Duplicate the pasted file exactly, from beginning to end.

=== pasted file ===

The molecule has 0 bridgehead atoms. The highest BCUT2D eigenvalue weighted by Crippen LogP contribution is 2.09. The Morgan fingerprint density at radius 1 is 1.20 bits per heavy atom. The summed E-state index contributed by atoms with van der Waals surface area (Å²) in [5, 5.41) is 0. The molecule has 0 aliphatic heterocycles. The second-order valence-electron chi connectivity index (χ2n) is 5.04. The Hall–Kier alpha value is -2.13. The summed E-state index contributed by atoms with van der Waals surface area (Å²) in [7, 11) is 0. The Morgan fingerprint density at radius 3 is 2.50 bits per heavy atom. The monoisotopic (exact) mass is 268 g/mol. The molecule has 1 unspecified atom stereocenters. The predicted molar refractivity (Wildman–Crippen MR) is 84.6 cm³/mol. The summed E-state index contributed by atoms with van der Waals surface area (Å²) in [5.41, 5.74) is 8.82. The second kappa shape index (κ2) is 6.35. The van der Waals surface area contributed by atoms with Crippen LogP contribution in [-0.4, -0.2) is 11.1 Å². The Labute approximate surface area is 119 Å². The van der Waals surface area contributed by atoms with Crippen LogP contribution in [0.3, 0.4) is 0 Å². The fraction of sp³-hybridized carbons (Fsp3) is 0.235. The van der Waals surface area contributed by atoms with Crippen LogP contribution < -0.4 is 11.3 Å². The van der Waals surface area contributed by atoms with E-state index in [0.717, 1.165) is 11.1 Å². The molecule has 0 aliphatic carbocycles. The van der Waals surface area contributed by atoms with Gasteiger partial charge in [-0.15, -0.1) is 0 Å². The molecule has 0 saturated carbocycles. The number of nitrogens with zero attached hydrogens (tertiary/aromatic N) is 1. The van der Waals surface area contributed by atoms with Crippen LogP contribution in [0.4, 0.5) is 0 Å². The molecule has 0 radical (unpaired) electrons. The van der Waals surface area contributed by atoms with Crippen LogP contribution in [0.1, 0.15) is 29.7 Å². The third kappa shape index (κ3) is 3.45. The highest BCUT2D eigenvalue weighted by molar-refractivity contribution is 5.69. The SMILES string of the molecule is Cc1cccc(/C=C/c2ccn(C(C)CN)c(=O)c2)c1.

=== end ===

The molecule has 0 bridgehead atoms. The highest BCUT2D eigenvalue weighted by Crippen LogP contribution is 2.09. The Morgan fingerprint density at radius 1 is 1.20 bits per heavy atom. The summed E-state index contributed by atoms with van der Waals surface area (Å²) in [5, 5.41) is 0. The molecule has 0 aliphatic heterocycles. The second-order valence-electron chi connectivity index (χ2n) is 5.04. The Hall–Kier alpha value is -2.13. The summed E-state index contributed by atoms with van der Waals surface area (Å²) in [7, 11) is 0. The Morgan fingerprint density at radius 3 is 2.50 bits per heavy atom. The monoisotopic (exact) mass is 268 g/mol. The molecule has 1 unspecified atom stereocenters. The predicted molar refractivity (Wildman–Crippen MR) is 84.6 cm³/mol. The summed E-state index contributed by atoms with van der Waals surface area (Å²) in [5.41, 5.74) is 8.82. The second kappa shape index (κ2) is 6.35. The van der Waals surface area contributed by atoms with Crippen LogP contribution in [-0.4, -0.2) is 11.1 Å². The Labute approximate surface area is 119 Å². The van der Waals surface area contributed by atoms with Crippen LogP contribution in [0.3, 0.4) is 0 Å². The fraction of sp³-hybridized carbons (Fsp3) is 0.235. The van der Waals surface area contributed by atoms with Crippen LogP contribution < -0.4 is 11.3 Å². The van der Waals surface area contributed by atoms with E-state index in [0.717, 1.165) is 11.1 Å². The molecule has 0 aliphatic carbocycles. The van der Waals surface area contributed by atoms with Gasteiger partial charge in [-0.15, -0.1) is 0 Å². The molecule has 0 saturated carbocycles. The number of nitrogens with zero attached hydrogens (tertiary/aromatic N) is 1. The van der Waals surface area contributed by atoms with Crippen LogP contribution in [0.4, 0.5) is 0 Å². The molecule has 0 radical (unpaired) electrons. The van der Waals surface area contributed by atoms with Crippen LogP contribution in [0.1, 0.15) is 29.7 Å². The third kappa shape index (κ3) is 3.45. The highest BCUT2D eigenvalue weighted by molar-refractivity contribution is 5.69. The SMILES string of the molecule is Cc1cccc(/C=C/c2ccn(C(C)CN)c(=O)c2)c1.